(Here is the 1987 ABC TV pilot, starring Roddy McDowall)
(Check out this overture for Remo Williams written by Craig Safan especially for the 2014 International Film Music Festival in Cordoba, Spain)
(Have a look at the 1985 TV spot for Remo)
This time around for an all new installment of Saturday Night Movie Sleepovers, Dion Baia and J. Blake are going back to the basics. They’re covering a film which is a forgotten cult-classic and true Saturday Night Sleepover material if their ever was one because for their age group, they were the targeted demographic upon the movie’s release. This week the boys tackle Fred Dekker‘s 1987 film The Monster Squad.
Why did this movie very quietly (and very quickly) fall through the cracks and be all but forgotten? Has it finally received the immortal status it rightly deserves? Would today’s children and (for that matter) today’s adults, enjoy the film as it was intended in 1987 or is it too –politically incorrect? Is this Fred Dekker, debut screenwriter Shane Black, and Stan Winston‘s love letter to the Universal Monsters, Abbott & Costello‘s hilarious monster-teamup series and to the 1950’s monster-era on a whole? Will Fred Dekker ever get the due he undoubtably deserves? Well grab your junk food, your sugary beverages, take-out food and curl up on the sofa for another brilliant, hilarious, and informative edition of Saturday Night Movie Sleepovers!
(Check out the Monster Squad Reunion at the 2007 Comic Con!)
(Have a look at the The Monster Squad Panel Discussion at the Monsterpalooza Horror Convention in Burbank on April 14th 2013)
(Here’s a great little Monsterama interview with SFX legend Stan Winston)
The boys are back, kicking in the door with a beloved classic for this week’s all new edition of Saturday Night Movie Sleepovers, and it is a trip to a world of Pure Imagination, with 1971’s Willy Wonka and the Chocolate Factory.
Dion and Blake dig deep into the dark side and undertones of this film which, to be fair, has some pretty surprising things going on in a 1971 child’s film. Based on renowned author Roald Dahl‘s book Charlie and the Chocolate Factory, what evidently led to Dahl practically disowning the movie, even though he was signed on to write the screenplay? How important was the casting of Mr. Wonka in this film, and more to the point, how awesome is Gene Wilder? What about the 2005 Tim Burton remake? How does that fair to this version, and what does Wilder himself thing of the ’05 version? Dion and Blake also reminisce about their own experiences in meeting the cast of this classic film. So come on down for an all-across-the-board audience favorite, in this all new installment of Saturday Night Movie Sleepovers!
(Don’t believe us? Check out this 2013 interview with the legend Gene Wilder, as he talks about his film career, and the 2005 reboot.)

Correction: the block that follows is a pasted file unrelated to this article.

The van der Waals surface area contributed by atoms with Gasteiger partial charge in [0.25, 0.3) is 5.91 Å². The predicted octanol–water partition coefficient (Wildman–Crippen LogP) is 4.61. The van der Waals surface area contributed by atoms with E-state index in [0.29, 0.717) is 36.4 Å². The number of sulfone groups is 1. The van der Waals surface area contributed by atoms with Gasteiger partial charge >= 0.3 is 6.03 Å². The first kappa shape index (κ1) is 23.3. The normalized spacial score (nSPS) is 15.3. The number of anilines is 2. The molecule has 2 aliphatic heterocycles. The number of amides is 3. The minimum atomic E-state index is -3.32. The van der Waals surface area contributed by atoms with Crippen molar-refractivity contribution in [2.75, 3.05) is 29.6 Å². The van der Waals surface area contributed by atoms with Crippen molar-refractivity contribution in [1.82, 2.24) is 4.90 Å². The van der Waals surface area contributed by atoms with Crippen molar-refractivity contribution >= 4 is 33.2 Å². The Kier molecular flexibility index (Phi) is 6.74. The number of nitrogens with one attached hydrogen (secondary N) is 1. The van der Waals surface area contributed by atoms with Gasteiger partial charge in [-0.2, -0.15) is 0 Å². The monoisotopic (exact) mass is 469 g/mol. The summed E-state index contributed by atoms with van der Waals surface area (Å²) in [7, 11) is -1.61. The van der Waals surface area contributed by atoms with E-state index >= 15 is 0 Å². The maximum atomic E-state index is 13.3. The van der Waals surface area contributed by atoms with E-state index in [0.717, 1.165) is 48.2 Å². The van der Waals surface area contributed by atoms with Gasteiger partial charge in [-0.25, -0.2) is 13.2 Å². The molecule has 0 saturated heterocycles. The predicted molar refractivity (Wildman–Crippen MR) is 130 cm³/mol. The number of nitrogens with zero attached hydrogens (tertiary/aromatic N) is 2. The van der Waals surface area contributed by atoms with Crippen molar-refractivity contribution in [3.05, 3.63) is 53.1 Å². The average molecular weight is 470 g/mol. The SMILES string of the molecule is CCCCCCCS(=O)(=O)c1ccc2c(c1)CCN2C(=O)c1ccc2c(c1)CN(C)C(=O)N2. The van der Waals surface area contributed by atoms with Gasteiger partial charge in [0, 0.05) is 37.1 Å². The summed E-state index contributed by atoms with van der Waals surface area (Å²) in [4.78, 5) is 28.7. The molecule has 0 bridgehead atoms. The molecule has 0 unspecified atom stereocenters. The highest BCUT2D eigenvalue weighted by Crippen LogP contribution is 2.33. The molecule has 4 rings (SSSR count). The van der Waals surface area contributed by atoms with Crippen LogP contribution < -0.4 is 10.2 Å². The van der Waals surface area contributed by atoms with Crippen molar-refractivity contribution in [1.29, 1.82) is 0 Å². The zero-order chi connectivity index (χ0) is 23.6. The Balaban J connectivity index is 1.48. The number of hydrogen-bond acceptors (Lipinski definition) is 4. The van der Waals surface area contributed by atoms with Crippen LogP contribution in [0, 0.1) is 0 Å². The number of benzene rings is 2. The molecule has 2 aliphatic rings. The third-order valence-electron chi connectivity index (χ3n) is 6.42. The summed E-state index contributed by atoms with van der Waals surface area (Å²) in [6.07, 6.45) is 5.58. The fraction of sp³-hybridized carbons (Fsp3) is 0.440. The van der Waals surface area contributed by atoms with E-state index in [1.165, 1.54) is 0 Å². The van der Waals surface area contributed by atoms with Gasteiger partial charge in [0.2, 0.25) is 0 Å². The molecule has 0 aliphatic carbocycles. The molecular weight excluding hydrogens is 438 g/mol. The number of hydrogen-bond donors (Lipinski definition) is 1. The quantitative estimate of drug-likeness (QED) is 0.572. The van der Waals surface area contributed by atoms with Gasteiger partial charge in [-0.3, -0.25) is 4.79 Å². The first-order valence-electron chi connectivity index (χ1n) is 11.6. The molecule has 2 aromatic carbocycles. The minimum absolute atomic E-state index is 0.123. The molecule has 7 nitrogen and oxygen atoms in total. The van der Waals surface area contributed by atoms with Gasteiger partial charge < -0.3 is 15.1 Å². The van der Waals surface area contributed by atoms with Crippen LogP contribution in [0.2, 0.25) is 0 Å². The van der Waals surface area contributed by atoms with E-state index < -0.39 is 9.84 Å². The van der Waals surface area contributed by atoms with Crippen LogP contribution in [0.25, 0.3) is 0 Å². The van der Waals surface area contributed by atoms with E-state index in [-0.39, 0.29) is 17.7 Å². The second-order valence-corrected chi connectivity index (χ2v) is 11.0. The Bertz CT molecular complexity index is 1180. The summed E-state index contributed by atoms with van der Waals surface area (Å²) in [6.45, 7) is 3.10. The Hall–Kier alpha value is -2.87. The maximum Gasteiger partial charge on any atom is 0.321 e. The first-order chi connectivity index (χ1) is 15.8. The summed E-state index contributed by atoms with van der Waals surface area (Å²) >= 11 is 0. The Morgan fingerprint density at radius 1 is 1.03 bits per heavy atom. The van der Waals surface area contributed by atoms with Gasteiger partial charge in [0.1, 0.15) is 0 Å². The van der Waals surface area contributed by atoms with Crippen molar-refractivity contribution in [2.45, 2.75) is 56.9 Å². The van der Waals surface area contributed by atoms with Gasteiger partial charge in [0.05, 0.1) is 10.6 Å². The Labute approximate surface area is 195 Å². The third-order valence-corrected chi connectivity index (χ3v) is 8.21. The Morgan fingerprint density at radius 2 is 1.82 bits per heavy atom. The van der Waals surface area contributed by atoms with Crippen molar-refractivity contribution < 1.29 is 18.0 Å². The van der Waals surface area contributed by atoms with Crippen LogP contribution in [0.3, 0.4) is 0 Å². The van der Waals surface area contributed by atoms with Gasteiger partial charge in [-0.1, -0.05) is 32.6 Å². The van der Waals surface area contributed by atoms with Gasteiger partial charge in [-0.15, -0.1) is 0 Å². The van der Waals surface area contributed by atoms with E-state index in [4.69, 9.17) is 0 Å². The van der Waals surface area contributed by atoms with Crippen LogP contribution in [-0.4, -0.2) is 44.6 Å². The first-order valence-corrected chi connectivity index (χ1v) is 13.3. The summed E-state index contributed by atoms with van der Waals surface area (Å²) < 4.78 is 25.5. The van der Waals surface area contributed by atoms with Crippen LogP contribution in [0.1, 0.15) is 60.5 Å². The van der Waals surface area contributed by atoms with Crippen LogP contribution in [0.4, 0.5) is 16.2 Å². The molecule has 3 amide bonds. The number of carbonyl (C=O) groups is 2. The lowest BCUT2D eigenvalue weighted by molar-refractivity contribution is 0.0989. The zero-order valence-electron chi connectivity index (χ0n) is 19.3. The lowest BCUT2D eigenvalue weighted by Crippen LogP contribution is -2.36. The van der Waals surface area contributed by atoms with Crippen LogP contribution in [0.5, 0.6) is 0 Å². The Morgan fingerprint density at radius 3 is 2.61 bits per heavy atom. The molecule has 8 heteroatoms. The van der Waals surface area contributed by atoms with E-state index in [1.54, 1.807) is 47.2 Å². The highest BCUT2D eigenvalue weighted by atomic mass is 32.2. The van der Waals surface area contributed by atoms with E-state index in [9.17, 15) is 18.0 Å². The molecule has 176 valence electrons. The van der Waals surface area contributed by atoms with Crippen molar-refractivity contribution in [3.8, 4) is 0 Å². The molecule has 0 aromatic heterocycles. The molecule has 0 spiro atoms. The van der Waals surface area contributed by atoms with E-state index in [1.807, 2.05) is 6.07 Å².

(Here’s a complete video courtesy of LuckPennyShop, demoing the 1971 Willy Wonka and the Chocolate Factory Candy Maker Kit!)
(Do you think this 2014 50th Anniversary edition cover for Roald Dahl‘s Charlie and the Chocolate Factory warranted the controversy?)
(Have a look at the 2013 musical production of Charlie and the Chocolate Factory… and decide for yourself…)
(Take a gander at Dion‘s once-in-a-lifetime chance of meeting Mr. Wilder in 2008!)
This week, in part 2 of our Special Christmas Edition of Saturday Night Movie Sleepovers, J. Blake and Dion Baia take on an Oldie-put-Goodie Christmas Classic, Jim Varney’s Ernest Saves Christmas, from 1988.
The boys lay out the history of Ernest P. Worrell, how the zany character even came about and explore the world he created in movies and on the small screen, which leads them into a digression of television shows of the 1970’s and ’80’s. They compare Ernest to another beloved character of the time, Pee-Wee Herman. But unlike Paul Reuben‘s iconic character, because of Jim Varney‘s untimely death in 2000, has the world forgotten the pure, lovable Ernest P. Worrell? Well come on down and listen to a dissection of another Christmas classic, on an all new episode of Saturday Night Movie Sleepovers!
(Check out some hilarious Bloopers from Ernest’s 1980’s commercials.)
In this week’s Thanksgiving edition of Saturday Night Movie Sleepovers, Dion Baia & J. Blake pick the iconic comedy classic Planes Trains and Automobiles, released on Thanksgiving Eve, 1987.
The boys reminisce about their memories connected with the film, discuss the legendary careers and lasting legacies of writer/producer/director John Hughes and actor John Candy, and the imprint the film made on our culture. They also get into the other comedy films of the 1980’s, and the popular comedy genre films that were big at the time. So please come have a listen to one of the rare Thanksgiving Holiday films, and a comedic classic!
(Check out the only available deleted scene from the film, where Del O. Griffith waxes about various Airline food.)
(Have a look at the various influences Planes, Trains and Automobiles have had on the TV show Family Guy)
*Wagon’s East was in fact the last film John Candy was making in Mexico when he passed away; the forgettable 2010 film Due Date was the comedy released that was compared and questioned as a remake to this 1987 classic.
In the 2nd episode of the smash hit Saturday Night Movie Sleepovers, J. Blake and Dion Baia tackle a film near and dear to their hearts from a filmmaker they absolutely adore, John Carpenter and his 1986 feature, Big Trouble in Little China.
The boys discuss the cult status the iconic film has achieved and the history behind getting it onto the silver screen. Is Big Trouble still just as good as we all remember? Is this just a dressed-up, 1940’s Cary Grant/romantic-comedy meets Edgar Rice Burroughs/serial B-movie pulp in disguise? And is the ‘Russ really channeling who we think he is? Well, come on down and listen to this exciting, informative, action-packed edition of Saturday Night Movie Sleepovers!
(Check out John Carpenter’s band, The Coup De Villes‘ Music Video for Big Trouble!)